- 150 g grated mozzarella
- 50 g grated mozzarella (grated)
- Sift the flour into a large bowl, and add the caster sugar, yeast and sea salt. Mix these together so its all evenly distributed.
- Rub the butter into the mixture so it resembles bread crumbs, like you would when making scones.
- Gently heat the milk until warm - but not piping hot. If heating in a pan, you want it to just about start having steam come out of the pan.
- Add the milk and egg to the dry ingredients.
- Knead the dough together for 7-10 minutes. It will be sticky at first, but it will soon come together. I use my KitchenAid with the Dough Hook to make this easier.
- Once kneaded, it will be springy to touch, and not sticky.
- Transfer into a lightly oiled bowl, and cover the top of the bowl with cling film. Let it rise for 1-2+ hours, or until doubled in size.
- Once the dough has risen, transfer to a lightly floured work surface, and roll out to a large rectangle. Mine ends up being about 50cmx30cm.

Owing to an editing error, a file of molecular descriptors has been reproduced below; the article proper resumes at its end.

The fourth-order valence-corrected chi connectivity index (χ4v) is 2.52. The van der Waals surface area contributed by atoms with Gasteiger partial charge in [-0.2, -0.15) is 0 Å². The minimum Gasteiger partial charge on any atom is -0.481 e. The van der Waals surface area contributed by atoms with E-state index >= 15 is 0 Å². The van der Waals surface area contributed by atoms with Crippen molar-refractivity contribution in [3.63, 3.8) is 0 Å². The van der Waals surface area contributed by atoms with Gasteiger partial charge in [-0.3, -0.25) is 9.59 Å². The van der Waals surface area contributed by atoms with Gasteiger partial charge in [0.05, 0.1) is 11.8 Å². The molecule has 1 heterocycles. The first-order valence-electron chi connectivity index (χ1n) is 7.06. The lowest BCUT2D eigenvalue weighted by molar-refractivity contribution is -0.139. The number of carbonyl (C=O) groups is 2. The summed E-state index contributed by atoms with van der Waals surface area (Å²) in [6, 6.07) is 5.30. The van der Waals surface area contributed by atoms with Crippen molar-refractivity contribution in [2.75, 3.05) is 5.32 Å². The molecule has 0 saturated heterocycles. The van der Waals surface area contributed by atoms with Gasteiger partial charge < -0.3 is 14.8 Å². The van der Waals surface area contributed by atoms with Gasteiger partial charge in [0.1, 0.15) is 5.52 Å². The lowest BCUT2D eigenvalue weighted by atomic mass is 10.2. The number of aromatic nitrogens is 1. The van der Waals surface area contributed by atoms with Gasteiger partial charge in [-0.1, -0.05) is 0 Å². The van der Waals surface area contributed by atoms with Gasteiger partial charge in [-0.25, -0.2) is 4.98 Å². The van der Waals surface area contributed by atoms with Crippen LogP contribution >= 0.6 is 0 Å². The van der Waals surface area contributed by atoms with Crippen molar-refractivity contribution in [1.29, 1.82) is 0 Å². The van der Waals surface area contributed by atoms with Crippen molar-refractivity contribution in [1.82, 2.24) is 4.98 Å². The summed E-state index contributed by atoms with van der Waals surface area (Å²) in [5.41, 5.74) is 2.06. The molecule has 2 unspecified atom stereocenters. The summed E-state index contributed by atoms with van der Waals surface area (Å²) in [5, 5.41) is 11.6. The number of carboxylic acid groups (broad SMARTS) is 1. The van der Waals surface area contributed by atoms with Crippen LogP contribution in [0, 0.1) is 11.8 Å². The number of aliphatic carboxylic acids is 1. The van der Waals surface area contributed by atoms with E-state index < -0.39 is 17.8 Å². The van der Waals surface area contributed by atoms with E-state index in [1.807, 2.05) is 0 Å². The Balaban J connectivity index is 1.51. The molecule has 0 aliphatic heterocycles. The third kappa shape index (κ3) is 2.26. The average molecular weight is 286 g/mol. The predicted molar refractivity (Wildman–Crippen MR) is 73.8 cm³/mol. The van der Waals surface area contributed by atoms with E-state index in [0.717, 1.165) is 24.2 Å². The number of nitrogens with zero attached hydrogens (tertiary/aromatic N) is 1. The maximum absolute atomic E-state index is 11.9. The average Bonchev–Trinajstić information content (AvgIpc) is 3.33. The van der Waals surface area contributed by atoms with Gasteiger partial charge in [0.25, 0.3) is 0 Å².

- You want it to be as even a rectangle as possible so its easier to roll up, and the dough can be thin here.
- Carefully melt the marmite ever so slightly to make it easier to spread onto the dough.
- Spread the marmite all over up to the edges. Sprinkle on both types of cheese.
- Roll the dough from long side to long side, so that a ~long sausage~ is formed. Cut this evenly into 12 pieces.
- I cut the middle, and then the two halves into two more, and then each into three pieces to get my 12.
- Using a large rectangular baking dish, mine was 30cmx24cm roughly, put them in. They won't touch yet, but you want four rows of three basically.
- Cover the dish with clingfilm, and let them rise for another hour or so. By the end, they should all touch.
- Towards the end of the dough rising, preheat the oven to 180C/160CFan so that when its finished rising, you can put it straight in the oven.
- Sprinkle on the extra bit of mozzarella .Bake in the oven for 20-25 minutes, until golden brown and cooked through.
- Leave to cool for about 30 minutes and then enjoy!
- These are best on the day of eating, but will last covered for a couple of days.
- You can do the second prove in the fridge overnight, or from the morning for baking in the evening as it slows the process down.
- I use dried active yeast - but you can use quick yeast (same amount) or fresh yeast (use 28g). Some yeasts need activating before use so check package instructions!
- I have this stand mixer.
Find my other recipes on my Recipes Page!